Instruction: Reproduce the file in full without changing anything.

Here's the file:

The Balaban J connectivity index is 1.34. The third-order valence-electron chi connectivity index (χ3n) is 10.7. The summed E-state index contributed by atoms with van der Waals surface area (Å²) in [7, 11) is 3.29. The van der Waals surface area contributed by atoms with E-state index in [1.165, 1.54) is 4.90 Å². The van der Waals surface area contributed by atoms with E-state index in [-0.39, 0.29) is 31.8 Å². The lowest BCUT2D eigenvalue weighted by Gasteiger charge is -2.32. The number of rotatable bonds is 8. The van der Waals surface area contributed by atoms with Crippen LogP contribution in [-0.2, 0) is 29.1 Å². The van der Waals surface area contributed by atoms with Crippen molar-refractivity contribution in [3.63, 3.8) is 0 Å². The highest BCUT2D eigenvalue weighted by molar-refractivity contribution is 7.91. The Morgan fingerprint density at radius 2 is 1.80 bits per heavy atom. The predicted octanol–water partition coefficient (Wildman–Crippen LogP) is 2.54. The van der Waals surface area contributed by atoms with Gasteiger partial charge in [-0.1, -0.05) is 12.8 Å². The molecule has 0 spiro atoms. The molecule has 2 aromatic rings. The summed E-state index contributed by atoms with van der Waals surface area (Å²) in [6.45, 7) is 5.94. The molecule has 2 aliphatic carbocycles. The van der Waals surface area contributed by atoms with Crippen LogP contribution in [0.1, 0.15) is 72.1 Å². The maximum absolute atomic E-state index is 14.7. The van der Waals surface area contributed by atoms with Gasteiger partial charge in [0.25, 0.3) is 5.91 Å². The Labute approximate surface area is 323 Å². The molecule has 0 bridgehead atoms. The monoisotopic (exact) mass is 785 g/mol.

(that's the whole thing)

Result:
The Balaban J connectivity index is 1.34. The third-order valence-electron chi connectivity index (χ3n) is 10.7. The summed E-state index contributed by atoms with van der Waals surface area (Å²) in [7, 11) is 3.29. The van der Waals surface area contributed by atoms with E-state index in [1.165, 1.54) is 4.90 Å². The van der Waals surface area contributed by atoms with E-state index in [-0.39, 0.29) is 31.8 Å². The lowest BCUT2D eigenvalue weighted by Gasteiger charge is -2.32. The number of rotatable bonds is 8. The van der Waals surface area contributed by atoms with Crippen LogP contribution in [-0.2, 0) is 29.1 Å². The van der Waals surface area contributed by atoms with Crippen molar-refractivity contribution in [3.63, 3.8) is 0 Å². The highest BCUT2D eigenvalue weighted by molar-refractivity contribution is 7.91. The Morgan fingerprint density at radius 2 is 1.80 bits per heavy atom. The predicted octanol–water partition coefficient (Wildman–Crippen LogP) is 2.54. The van der Waals surface area contributed by atoms with Gasteiger partial charge in [-0.1, -0.05) is 12.8 Å². The molecule has 0 spiro atoms. The molecule has 2 aromatic rings. The summed E-state index contributed by atoms with van der Waals surface area (Å²) in [6.45, 7) is 5.94. The molecule has 2 aliphatic carbocycles. The van der Waals surface area contributed by atoms with Crippen LogP contribution in [0.1, 0.15) is 72.1 Å². The maximum absolute atomic E-state index is 14.7. The van der Waals surface area contributed by atoms with Gasteiger partial charge in [0.25, 0.3) is 5.91 Å². The Labute approximate surface area is 323 Å². The molecule has 0 bridgehead atoms. The monoisotopic (exact) mass is 785 g/mol.